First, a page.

Politico: Dem donors retreating in the face of the fully operational Bernie death star, or something

Money talks? In this case, money walks. Facing a socialist juggernaut in Bernie Sanders, traditional Democratic Party megadonors have begun to despair over what that portends for the November election. That despair has turned into paralysis, Politico’s Maggie Severns reports, as the donors aren’t sure whether a concerted effort to stop Bernie might just make matters worse:


Many think Sanders would make a poor general election candidate — but there is no big, burgeoning “stop Sanders” movement building in the wings, more than a dozen major Democratic donors and operatives said in interviews with POLITICO. Most donors don’t want to risk damaging a candidate suddenly looking more and more likely to be the Democratic nominee against President Donald Trump.

What’s more, big Democratic donors realize that launching a well-funded super PAC attacking Sanders could just motivate his devoted base even further, boosting Sanders and alienating those voters from the rest of the Democratic Party. It’s even possible that Sanders would raise more money off attacks against him than anti-Sanders donors were willing to spend in the first place.

In other words, big donors’ money is suddenly no good here.

There’s a certain air of contradiction in these positions. The megadonors don’t want to damage Sanders in case he’s their nominee, but … they’re also pretty sure he’s the wrong man to go up against Trump, too. Does that make any sense? Severns does seem to capture that thought process accurately, however:

“It just doesn’t seem realistic to have Sanders as our nominee. He can just be dragged down so easily by Trump and all his followers,” said Susie Tompkins Buell, a Bay Area megadonor.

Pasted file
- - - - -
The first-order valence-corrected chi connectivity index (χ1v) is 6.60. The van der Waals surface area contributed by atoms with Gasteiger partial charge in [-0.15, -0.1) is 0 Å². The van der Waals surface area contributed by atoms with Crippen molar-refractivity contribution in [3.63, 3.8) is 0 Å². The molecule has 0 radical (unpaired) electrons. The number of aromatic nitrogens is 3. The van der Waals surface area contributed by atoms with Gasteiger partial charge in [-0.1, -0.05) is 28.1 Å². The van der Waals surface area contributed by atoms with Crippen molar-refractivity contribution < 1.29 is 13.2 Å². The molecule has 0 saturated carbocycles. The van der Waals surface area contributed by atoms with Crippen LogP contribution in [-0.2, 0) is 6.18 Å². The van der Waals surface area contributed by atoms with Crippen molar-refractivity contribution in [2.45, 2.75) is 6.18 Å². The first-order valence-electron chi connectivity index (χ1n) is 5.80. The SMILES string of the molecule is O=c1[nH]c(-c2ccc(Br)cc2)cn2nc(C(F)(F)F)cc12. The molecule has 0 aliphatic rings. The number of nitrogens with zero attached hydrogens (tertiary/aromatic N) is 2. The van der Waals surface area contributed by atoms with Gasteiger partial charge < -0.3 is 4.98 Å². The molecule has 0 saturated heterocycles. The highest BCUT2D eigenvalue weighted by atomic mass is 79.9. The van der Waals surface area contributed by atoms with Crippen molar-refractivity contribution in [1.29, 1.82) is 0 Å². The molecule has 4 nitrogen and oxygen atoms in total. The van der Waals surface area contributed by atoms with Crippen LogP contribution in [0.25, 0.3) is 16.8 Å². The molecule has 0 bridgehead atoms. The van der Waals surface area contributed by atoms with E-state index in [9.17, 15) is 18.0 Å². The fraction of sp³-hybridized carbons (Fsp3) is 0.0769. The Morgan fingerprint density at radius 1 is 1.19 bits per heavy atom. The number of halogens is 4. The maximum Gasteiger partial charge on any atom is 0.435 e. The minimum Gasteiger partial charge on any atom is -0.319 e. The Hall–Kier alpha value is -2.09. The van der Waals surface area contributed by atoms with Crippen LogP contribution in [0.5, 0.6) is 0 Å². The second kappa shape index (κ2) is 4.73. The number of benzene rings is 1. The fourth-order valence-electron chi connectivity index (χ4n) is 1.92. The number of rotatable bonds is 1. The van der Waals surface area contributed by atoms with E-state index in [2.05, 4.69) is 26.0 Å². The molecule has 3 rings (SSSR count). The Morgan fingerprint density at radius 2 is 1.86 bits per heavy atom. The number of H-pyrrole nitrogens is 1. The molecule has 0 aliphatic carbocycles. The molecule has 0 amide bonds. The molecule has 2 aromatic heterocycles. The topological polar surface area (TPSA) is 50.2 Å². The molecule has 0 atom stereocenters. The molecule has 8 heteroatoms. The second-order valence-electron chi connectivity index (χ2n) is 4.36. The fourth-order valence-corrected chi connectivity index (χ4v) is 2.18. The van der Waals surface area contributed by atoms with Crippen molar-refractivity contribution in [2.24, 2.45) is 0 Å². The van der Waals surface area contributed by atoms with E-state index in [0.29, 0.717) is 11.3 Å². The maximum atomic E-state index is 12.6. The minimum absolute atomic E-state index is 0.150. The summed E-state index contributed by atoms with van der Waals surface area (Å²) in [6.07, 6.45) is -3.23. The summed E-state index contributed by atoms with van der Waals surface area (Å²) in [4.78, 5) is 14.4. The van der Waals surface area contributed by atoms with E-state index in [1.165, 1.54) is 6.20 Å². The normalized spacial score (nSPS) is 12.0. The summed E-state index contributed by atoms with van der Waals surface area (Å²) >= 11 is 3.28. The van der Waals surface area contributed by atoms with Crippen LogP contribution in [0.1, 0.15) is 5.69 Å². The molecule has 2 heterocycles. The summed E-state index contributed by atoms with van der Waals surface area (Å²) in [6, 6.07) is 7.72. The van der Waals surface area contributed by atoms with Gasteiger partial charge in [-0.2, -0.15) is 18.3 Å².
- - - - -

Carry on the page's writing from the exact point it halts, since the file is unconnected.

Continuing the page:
But Tompkins Buell, who is currently helping Buttigieg in the 2020 race, quickly dismissed the notion of donating money to try to knock Sanders off his perch atop the Democratic primary polls. “That’s not something I would do,” Tompkins Buell said.


The big-money donors are apparently so worried about this that they’ve reportedly instructed Joe Biden’s super-PAC not to go negative on Bernie, or for that matter any other Democrat. They only want attack ads on Trump. That’s a rather large ask for a group supposedly founded to help Biden win a primary, isn’t it? The point of a super-PAC is to allow a no-fingerprints strategy of negative (or at least “comparative”) messaging against other primary contenders, and Sanders is not just the biggest one now but even by these donors standards the most dangerous. And now they want the super-PAC to unilaterally disarm against Bernie?

That has one political faction delighted. No, not the Bernie Bros, who will see wheels within wheels to find some victimization angle on this (“They don’t take us seriously!” or something). Also at Politico, Alex Isenstadt reports that Team Trump and the GOP are having a “field day” with Bernie’s rise, especially in their campaign to win back the suburbs from Democrats:

Republicans up and down the ballot are already casting their Democratic rivals as socialist puppets who would remake the economy in Sanders’ collectivist vision. The play is straightforward: President Donald Trump has repelled college-educated suburban voters since he took office; Republicans want to win them back by arguing the alternative is worse.